Alaska/Pacific Coast

Port Moller Test Fishery adds boat to improve accuracy
The Port Moller Test Fishery got up and running Sunday, trying to predict how many sockeye salmon will return to each district of Bristol Bay. Now in its 51st year, the test fishery is adding a second boat for the first time to sample stations further offshore.
KDLG by Austin Fast – June 12, 2018
Scott Raborn, fisheries scientist for the Bristol Bay Science and Research Institute, hopes the new boat will lead to more accurate predictions.

Second salmon opening set for Kodiak Thursday

KMXT by Daysha Eaton – June 12, 2018
Kodiak’s commercial salmon season opened over the weekend. James Jackson, the Kodiak Commercial Salmon and Herring Area Management Biologist with the Alaska Department of Fish and Game, says that on Friday the fish started moving at Karluk.

Talk of the Rock: Fishing Families
KMXT by Kayla Desroches – June 12, 2018
A social scientist with NOAA recently held a workshop for fishing families in Kodiak. Marysia Szymkowiak is visiting communities to look at how fishing regulations and other factors have affected family-run fishing operations around the state.

NOAA law enforcement researches sexual harassment, assault among fishery observers
KMXT by Daysha Eaton – June 12, 2018
Women are harassed and fear for their safety much more than men when they work as fishery observers.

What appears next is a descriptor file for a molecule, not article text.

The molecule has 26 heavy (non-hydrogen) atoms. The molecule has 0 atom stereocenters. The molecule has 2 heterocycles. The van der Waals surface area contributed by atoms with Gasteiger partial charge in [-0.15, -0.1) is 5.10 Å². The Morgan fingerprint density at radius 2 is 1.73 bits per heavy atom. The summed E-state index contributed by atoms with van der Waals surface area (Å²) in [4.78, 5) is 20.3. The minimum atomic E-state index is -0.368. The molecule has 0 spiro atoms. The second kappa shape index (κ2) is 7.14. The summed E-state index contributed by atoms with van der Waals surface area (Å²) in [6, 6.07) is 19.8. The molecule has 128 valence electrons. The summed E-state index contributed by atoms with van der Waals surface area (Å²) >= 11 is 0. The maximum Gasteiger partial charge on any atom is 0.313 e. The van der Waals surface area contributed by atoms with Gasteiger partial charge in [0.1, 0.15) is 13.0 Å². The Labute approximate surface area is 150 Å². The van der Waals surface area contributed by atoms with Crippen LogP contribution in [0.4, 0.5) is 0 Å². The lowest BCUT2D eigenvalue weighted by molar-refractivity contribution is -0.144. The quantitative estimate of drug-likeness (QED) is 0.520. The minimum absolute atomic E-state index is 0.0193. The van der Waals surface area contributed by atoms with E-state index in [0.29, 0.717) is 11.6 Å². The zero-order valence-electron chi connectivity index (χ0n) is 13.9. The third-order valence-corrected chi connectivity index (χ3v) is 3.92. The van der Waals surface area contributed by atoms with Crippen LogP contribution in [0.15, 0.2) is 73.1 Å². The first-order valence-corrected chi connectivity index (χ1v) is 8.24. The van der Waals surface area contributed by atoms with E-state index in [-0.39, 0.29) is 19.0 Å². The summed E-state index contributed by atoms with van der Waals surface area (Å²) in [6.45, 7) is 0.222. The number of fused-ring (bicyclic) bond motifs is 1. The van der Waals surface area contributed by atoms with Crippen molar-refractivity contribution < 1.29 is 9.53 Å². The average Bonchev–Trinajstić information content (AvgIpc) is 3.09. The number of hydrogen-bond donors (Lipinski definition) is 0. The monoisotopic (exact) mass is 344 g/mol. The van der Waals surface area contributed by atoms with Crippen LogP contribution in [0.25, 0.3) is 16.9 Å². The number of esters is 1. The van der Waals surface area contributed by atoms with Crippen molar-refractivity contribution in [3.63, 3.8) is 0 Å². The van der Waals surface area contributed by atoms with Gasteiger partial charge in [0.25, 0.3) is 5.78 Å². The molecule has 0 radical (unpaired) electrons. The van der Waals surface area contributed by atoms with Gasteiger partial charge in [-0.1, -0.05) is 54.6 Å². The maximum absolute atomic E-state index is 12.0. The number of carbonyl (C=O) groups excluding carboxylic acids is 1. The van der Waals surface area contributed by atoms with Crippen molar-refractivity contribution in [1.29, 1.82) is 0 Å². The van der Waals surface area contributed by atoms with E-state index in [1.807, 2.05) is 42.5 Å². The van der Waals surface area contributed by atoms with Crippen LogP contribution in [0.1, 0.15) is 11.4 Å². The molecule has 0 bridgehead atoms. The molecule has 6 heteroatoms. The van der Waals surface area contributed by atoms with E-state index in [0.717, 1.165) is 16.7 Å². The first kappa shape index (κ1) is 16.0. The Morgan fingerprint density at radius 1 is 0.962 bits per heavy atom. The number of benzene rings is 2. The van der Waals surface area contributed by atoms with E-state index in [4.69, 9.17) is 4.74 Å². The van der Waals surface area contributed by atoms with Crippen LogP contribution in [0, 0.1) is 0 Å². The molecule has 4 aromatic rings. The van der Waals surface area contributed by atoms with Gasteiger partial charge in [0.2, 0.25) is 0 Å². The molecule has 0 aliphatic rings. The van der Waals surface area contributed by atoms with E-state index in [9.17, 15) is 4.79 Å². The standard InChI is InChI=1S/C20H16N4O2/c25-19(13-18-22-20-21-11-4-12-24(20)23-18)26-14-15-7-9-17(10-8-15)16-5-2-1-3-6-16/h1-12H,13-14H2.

Arctic Storm Building ‘Largest and Most Advanced Fishing Vessel’ Ever Built in US
SEAFOODNEWS.COM – June 13, 2018
Rolls-Royce Marine and Arctic Storm announced the building of a new 100 meter factory trawler, that will be ‘the most advanced fishing vessel ever built in the US’ according to Doug Christensen, CEO of Arctic Storm.

The $20 million dollar contract with Rolls Royce Marine is also the largest fishing vessel contract taken by Rolls-Royce, and the first Rolls-Royce vessel concept to be built in the US.

The 100 meter-long vessel is to be built for Arctic Storm Management Group, LLC, of Seattle.

Rolls-Royce has worked with Arctic Storm in developing this latest design and the vessel will be equipped with a processing plant for fillet, surimi, fishmeal and fish oil. It will also be able to accommodate a crew of more than 150 people.

Doug Christensen, CEO of Arctic Storm Management Group, said: “This will be the largest and most advanced fishing vessel ever to be built in the US. The fact that both the design and the supply and integration of the comprehensive equipment package is provided from, and coordinated by, Rolls-Royce is a key enabler for us.”

The vessel is scheduled for delivery in 2021. The new trawler is a Rolls-Royce NVC 336 WP design arranged for pelagic trawl operation in the North Pacific waters catching Alaska Pollock and cod.  Rolls-Royce will also deliver an integrated package of advanced ship technology and equipment to the vessel.

Walter Thomassie, Managing Director of Thoma-Sea Marine Constructor, said: “We are very happy about this contract which could open possibilities within a new segment for us. Our Louisiana-based shipyard and Rolls-Royce have worked well together before, and we feel confident that this project will follow the same successful path.”

Commenting on the choice of Rolls-Royce as the ship’s developer, Doug Christensen added: “It is a critical factor to have a technology partner with a strong presence in the region who are able to support the construction of the vessel at the yard, in addition to having a strong service organisation to support us during operations. We strive towards continuous improvement in everything we do, however this investment will take us a giant step forward.”